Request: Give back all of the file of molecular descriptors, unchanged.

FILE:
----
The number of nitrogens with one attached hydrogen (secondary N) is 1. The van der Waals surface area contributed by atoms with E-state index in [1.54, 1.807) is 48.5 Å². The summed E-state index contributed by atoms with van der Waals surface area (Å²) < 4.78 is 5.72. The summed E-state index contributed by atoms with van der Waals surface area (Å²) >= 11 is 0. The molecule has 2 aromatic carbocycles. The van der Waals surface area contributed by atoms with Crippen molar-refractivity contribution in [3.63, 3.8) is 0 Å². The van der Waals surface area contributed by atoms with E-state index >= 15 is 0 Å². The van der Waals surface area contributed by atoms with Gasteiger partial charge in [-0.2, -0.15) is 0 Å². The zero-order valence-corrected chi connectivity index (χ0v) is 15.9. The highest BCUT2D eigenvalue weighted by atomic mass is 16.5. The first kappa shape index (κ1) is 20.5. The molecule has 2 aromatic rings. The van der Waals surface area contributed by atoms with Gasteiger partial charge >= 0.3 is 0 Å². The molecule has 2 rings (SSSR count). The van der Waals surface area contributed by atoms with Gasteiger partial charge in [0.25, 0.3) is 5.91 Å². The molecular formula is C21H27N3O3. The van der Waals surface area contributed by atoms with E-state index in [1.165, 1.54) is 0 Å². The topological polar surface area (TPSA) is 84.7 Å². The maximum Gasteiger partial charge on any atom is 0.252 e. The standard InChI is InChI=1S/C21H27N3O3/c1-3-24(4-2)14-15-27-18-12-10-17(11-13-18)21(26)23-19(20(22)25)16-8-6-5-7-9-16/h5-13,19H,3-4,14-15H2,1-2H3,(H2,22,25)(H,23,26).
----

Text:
The number of nitrogens with one attached hydrogen (secondary N) is 1. The van der Waals surface area contributed by atoms with E-state index in [1.54, 1.807) is 48.5 Å². The summed E-state index contributed by atoms with van der Waals surface area (Å²) < 4.78 is 5.72. The summed E-state index contributed by atoms with van der Waals surface area (Å²) >= 11 is 0. The molecule has 2 aromatic carbocycles. The van der Waals surface area contributed by atoms with Crippen molar-refractivity contribution in [3.63, 3.8) is 0 Å². The van der Waals surface area contributed by atoms with E-state index >= 15 is 0 Å². The van der Waals surface area contributed by atoms with Gasteiger partial charge in [-0.2, -0.15) is 0 Å². The zero-order valence-corrected chi connectivity index (χ0v) is 15.9. The highest BCUT2D eigenvalue weighted by atomic mass is 16.5. The first kappa shape index (κ1) is 20.5. The molecule has 2 aromatic rings. The van der Waals surface area contributed by atoms with Gasteiger partial charge >= 0.3 is 0 Å². The molecule has 2 rings (SSSR count). The van der Waals surface area contributed by atoms with Gasteiger partial charge in [0.25, 0.3) is 5.91 Å². The molecular formula is C21H27N3O3. The van der Waals surface area contributed by atoms with E-state index in [1.165, 1.54) is 0 Å². The topological polar surface area (TPSA) is 84.7 Å². The maximum Gasteiger partial charge on any atom is 0.252 e. The standard InChI is InChI=1S/C21H27N3O3/c1-3-24(4-2)14-15-27-18-12-10-17(11-13-18)21(26)23-19(20(22)25)16-8-6-5-7-9-16/h5-13,19H,3-4,14-15H2,1-2H3,(H2,22,25)(H,23,26).